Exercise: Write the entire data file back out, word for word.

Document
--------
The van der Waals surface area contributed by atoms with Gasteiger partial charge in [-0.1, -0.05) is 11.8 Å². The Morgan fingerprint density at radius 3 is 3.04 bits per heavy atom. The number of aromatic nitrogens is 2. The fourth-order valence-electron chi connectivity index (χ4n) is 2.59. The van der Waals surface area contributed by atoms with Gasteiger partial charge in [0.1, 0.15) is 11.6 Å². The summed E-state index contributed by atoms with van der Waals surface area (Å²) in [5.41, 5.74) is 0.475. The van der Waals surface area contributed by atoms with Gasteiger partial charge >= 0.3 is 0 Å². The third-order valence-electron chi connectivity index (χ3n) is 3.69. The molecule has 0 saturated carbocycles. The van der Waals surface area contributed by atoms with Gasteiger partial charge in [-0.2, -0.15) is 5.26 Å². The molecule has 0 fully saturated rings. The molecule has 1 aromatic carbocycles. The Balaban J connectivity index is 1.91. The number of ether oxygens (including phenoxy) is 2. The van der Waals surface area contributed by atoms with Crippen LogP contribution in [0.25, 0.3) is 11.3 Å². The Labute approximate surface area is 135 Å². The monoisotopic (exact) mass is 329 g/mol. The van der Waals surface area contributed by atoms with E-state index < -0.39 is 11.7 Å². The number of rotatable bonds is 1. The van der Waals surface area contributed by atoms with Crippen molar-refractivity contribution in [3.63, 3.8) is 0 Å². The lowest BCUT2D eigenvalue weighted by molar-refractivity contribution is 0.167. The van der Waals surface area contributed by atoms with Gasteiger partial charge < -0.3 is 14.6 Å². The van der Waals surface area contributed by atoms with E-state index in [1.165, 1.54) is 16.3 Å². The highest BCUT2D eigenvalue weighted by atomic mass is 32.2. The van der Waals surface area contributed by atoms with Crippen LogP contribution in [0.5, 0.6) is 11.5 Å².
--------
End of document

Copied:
The van der Waals surface area contributed by atoms with Gasteiger partial charge in [-0.1, -0.05) is 11.8 Å². The Morgan fingerprint density at radius 3 is 3.04 bits per heavy atom. The number of aromatic nitrogens is 2. The fourth-order valence-electron chi connectivity index (χ4n) is 2.59. The van der Waals surface area contributed by atoms with Gasteiger partial charge in [0.1, 0.15) is 11.6 Å². The summed E-state index contributed by atoms with van der Waals surface area (Å²) in [5.41, 5.74) is 0.475. The van der Waals surface area contributed by atoms with Gasteiger partial charge >= 0.3 is 0 Å². The third-order valence-electron chi connectivity index (χ3n) is 3.69. The molecule has 0 saturated carbocycles. The van der Waals surface area contributed by atoms with Gasteiger partial charge in [-0.2, -0.15) is 5.26 Å². The molecule has 0 fully saturated rings. The molecule has 1 aromatic carbocycles. The Balaban J connectivity index is 1.91. The number of ether oxygens (including phenoxy) is 2. The van der Waals surface area contributed by atoms with Crippen LogP contribution in [0.25, 0.3) is 11.3 Å². The Labute approximate surface area is 135 Å². The monoisotopic (exact) mass is 329 g/mol. The van der Waals surface area contributed by atoms with E-state index < -0.39 is 11.7 Å². The number of rotatable bonds is 1. The van der Waals surface area contributed by atoms with Crippen molar-refractivity contribution in [3.63, 3.8) is 0 Å². The lowest BCUT2D eigenvalue weighted by molar-refractivity contribution is 0.167. The van der Waals surface area contributed by atoms with Gasteiger partial charge < -0.3 is 14.6 Å². The van der Waals surface area contributed by atoms with E-state index in [1.165, 1.54) is 16.3 Å². The highest BCUT2D eigenvalue weighted by atomic mass is 32.2. The van der Waals surface area contributed by atoms with Crippen LogP contribution in [0.5, 0.6) is 11.5 Å².